Say Empowerment Again

Last week I got into a text debate with a male friend about Kim Kardashian’s nude selfie. (That may be the silliest sentence I’ve ever written.) It started when I shared an article that a friend of mine posted on Facebook that criticized, or attacked, depending on your POV, Kim Kardashian and Emily Ratajkowski for posting a topless selfie of them giving the finger in the name of female empowerment. As you probably know, Kim made headlines for posting a nude selfie, and made even more headlines when certain celebrities like Bette Midler and Chloe Grace Moretz voiced their disapproval of the photo. Kim tweeted snappy replies to the two women, and a few short weeks later, this selfie with Emily was posted.

This isn’t about all of that drama. My male friend took issue with the blogger’s approach to critiquing Kim and Emily and essentially chalked it up to an over-zealous feminist trying to define empowerment for all womankind. He believes that it undermines the idea of female empowerment for one woman to disapprove of another woman’s definition of empowerment. (Say empowerment again, empowerment.) I found myself getting extremely heated during this text exchange, as is typical with me and any debate, but this one hit very close to home.

Putting aside the argument of what empowerment is, was, or should be, I was incensed by the notion that one woman cannot disagree with another woman’s choices without being accused of undermining the female empowerment movement. One part of my brain thought “What a sexist notion! Of course he would think that all women should just be polite and nice and agreeable. I AM WOMAN HEAR ME ROOOOAAAAAAAR!” My other brain says “He makes a good point! I don’t subscribe to every belief that is associated with feminism, and I’d hate another woman trying to police my actions.” And the third part of my brain was like “Dammit, my body will never look good enough to take a nude selfie for anyone.”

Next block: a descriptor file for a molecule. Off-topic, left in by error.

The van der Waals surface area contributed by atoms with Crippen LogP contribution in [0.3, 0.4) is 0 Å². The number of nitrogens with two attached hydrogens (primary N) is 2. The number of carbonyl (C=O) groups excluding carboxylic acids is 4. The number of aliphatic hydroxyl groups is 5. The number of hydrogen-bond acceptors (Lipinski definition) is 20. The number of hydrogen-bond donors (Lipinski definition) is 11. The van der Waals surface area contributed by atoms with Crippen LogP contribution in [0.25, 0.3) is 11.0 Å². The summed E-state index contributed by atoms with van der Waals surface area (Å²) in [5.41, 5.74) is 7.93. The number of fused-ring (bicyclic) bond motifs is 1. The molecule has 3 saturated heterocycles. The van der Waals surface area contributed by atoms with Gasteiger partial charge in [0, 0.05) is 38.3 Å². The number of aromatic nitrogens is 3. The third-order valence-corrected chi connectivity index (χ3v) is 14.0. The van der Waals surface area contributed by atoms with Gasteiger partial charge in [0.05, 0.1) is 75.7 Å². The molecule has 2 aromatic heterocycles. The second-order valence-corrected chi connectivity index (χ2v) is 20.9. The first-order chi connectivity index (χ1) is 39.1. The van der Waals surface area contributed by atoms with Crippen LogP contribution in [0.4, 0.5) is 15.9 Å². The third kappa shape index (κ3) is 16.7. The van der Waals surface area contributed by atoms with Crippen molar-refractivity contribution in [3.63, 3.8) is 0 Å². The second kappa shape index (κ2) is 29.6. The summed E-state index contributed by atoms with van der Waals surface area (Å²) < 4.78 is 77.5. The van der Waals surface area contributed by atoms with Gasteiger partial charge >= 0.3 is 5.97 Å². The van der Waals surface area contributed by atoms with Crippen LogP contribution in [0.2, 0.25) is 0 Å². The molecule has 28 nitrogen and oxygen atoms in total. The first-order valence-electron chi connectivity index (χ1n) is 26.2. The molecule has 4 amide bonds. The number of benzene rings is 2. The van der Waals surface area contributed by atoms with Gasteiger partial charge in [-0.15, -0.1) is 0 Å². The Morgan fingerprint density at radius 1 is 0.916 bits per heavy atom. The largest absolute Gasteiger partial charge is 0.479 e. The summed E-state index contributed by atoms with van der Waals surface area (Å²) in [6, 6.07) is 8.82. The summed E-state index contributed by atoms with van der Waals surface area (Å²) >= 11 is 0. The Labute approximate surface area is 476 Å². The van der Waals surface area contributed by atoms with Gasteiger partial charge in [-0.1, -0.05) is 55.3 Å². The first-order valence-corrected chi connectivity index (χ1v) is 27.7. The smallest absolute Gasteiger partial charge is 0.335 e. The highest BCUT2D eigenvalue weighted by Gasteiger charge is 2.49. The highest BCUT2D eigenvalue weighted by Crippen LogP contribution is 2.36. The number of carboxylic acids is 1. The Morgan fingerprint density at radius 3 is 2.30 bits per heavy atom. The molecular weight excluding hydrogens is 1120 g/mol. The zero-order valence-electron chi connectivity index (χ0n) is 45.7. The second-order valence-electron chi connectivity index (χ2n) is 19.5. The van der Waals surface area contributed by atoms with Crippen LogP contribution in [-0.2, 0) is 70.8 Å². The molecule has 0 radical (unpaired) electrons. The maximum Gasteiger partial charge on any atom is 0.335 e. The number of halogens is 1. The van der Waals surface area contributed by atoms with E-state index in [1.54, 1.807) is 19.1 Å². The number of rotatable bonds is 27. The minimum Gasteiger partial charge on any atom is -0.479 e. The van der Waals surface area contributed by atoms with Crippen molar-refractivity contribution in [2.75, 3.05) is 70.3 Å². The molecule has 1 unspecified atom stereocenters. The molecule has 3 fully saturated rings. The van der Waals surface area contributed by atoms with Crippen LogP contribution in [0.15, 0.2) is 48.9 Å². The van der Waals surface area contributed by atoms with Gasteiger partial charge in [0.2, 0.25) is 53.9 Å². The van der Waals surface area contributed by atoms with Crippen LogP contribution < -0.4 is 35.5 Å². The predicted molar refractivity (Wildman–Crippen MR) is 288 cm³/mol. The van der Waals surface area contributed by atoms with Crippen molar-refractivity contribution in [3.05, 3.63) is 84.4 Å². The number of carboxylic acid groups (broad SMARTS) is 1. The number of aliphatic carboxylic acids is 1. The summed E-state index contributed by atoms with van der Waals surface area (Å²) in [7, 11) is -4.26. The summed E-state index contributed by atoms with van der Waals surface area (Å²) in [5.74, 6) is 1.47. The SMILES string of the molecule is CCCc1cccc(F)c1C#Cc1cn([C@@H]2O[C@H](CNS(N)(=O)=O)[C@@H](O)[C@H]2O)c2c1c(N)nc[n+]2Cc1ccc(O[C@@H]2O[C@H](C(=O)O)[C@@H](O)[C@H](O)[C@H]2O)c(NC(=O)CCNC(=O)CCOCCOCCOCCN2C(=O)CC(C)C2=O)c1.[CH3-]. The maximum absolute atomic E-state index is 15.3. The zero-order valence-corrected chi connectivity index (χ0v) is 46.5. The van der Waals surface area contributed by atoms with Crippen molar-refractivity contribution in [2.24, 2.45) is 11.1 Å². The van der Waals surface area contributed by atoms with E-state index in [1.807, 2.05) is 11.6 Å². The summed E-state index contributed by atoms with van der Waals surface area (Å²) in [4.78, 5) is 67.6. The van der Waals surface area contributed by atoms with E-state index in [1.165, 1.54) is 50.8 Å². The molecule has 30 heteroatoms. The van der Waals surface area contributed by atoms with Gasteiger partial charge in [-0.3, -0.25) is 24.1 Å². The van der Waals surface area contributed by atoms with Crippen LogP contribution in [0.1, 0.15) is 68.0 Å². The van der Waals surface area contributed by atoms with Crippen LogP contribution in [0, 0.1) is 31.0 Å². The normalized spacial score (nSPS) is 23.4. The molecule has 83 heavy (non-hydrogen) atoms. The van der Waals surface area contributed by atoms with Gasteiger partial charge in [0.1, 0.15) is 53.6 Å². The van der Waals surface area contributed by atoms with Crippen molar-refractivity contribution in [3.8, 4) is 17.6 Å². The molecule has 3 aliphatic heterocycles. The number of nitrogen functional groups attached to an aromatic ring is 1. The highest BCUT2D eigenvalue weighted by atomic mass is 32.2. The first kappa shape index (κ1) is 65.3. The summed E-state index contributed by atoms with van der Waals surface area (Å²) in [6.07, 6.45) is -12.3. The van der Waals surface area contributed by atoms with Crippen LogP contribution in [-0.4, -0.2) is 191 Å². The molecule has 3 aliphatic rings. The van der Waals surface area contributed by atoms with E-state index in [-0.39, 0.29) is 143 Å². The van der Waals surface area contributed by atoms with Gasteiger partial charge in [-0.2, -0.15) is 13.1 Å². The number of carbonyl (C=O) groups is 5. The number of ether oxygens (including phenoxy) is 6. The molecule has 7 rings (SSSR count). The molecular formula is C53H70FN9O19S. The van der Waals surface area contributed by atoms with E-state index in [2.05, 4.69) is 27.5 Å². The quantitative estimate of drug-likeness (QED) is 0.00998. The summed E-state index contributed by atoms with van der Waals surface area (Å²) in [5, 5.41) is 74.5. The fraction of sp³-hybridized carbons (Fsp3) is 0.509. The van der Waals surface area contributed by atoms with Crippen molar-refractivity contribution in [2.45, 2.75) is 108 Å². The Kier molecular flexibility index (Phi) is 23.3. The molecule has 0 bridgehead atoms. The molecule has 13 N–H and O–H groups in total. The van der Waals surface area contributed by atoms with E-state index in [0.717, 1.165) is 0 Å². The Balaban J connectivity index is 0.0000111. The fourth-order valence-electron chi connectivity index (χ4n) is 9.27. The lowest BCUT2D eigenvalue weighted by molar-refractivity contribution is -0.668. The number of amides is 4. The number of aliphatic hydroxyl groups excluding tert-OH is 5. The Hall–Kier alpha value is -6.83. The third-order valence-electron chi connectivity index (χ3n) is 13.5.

This is what it’s like in my brain every day. The interchanging voices and opinions swirl in my mind like a tornado, wrecking any logical thinking and leaving me exhausted. I’m also going to take a giant leap and say that I reckon this is what it’s like in the brain of other young feminists like myself. In The Beauty Myth, Naomi Wolfe describes this phenomenon; with the surge of women’s rights also came a surge in female images of beauty designed to keep women slaves to fashion, beauty, diets, you name it. What is left is several generations of women caught between the woman they used to be, the woman they want to be, and the woman they think others want them to be. Confused? So are we.

I remain firmly in this state of confusion right now. I’ve exercised twice in the last month. My all-natural weight loss supplements remain sealed on my dresser because even though I made a promise to myself and to you readers that I would not give in to a quick fix, I cannot bring myself to flush the pills in case I change my mind. Which could literally happen at any moment.

I’ve been told by several men in my life that this is a “victim mentality”. That I should not attribute my issues to things like the media, society, or other influences because it encourages me to “play the victim.” To you, my brains have a few choice words. 1) “It must be easy to play that card when you’ve never been a woman. Grow some ovaries and worry about yourself.” OR 2) “I see what you mean, it can’t be entirely someone else’s fault!” OR 3) “On Monday… I’ll start working out on Monday.”


Our regularly featured guest blogger Azriél is a New York based performer with a BFA from NYU’s Tisch School of The Arts. She is a proud feminist, and a not so proudBachelorenthusiast.

**Photo by Leslie Hassler

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